Via lists it’s CO2 emissions as 14.5 KG per seat between Toronto and Montreal, which is great if all your doing is going to Montreal. this is why we need High frequency rail where it makes sense, supporting our air transport system . Something we have been saying. Even the Toronto to Montreal route needs heavy subsidies right now, something that via needs to fix. (10 cents per passenger Km).

the tyranny of logistics stops HFR outside of this densely populated corridor.

see:

14kgs vs 54 kgs.... That's almost 4 times! So, where I live, it would be better on the environment to take a train than to fly.

Are you one of those that thinks we need more pipelines and more mining of the oil sands? To hell with the planet, right?
 

MarkBrooks

Active Member
Member Bio
Joined
Nov 6, 2018
Messages
257
Reaction score
112
Pickering would need a new or existing domestic airline to base itself out of it. Air Canada isn't moving, Westjet isn't likely to move (they moved FROM YHM to YYZ to better compete directly with AC), and Porter's competitive advantage is the island airport they are not likely to move.

So that leaves a 4th domestic airline to come in and try to carve out a piece of this pie for itself. So of the ~12 million pax in 2036 how many realistically could this new upstart airline attract? 5% 10% 15%? I have no way to determine the passenger shares between AC/WJ/PD but lets be conservative and say 5%. That gives Pickering Airlines 600,000 passengers per year or just under 2,000 passengers per day. Given the heavy commuter nature of this triangle our new Pickering Airlines would need at least hourly flights to Ottawa/Montreal/Quebec, and, assuming a 20 hr day we come up with just over 30 passengers per flight. Show me an airline business model that plans to be profitable with only 30 passengers per flight. Any new airline operating out of Pickering would need to capture at least 20% of the market to even begin thinking about being economical, a share that AC/WJ/PD and VIA are not going to give up easily.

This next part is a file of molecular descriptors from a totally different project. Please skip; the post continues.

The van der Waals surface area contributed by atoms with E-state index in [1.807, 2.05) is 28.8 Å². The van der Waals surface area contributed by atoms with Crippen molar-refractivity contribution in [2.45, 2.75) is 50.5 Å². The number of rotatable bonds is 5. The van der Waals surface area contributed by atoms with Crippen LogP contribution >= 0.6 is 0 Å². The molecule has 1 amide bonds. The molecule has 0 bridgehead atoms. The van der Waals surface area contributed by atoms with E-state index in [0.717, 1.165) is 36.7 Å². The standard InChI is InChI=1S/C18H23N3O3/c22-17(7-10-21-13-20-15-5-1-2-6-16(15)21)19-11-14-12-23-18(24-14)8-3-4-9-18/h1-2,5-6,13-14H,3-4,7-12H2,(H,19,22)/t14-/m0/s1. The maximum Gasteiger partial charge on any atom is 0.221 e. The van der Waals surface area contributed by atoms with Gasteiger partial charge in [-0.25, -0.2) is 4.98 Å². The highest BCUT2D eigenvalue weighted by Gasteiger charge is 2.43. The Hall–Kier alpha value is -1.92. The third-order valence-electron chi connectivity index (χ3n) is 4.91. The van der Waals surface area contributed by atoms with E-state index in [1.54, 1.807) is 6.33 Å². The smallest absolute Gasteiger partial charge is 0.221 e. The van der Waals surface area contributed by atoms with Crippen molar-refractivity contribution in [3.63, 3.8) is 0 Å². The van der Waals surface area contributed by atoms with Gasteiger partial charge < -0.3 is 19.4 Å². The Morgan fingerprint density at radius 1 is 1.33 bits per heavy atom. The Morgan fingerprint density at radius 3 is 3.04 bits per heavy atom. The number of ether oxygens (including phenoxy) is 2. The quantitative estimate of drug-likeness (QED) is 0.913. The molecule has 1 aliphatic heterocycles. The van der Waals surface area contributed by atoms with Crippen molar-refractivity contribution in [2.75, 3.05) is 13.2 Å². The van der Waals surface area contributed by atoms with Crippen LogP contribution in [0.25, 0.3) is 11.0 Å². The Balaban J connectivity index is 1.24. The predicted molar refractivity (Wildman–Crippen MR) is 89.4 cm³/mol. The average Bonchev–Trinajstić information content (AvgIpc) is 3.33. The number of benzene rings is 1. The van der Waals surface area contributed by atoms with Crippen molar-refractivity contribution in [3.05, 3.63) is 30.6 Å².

I'm fully supportive of a Pickering airport but when you look at the numbers like this. It doesn't look so promising.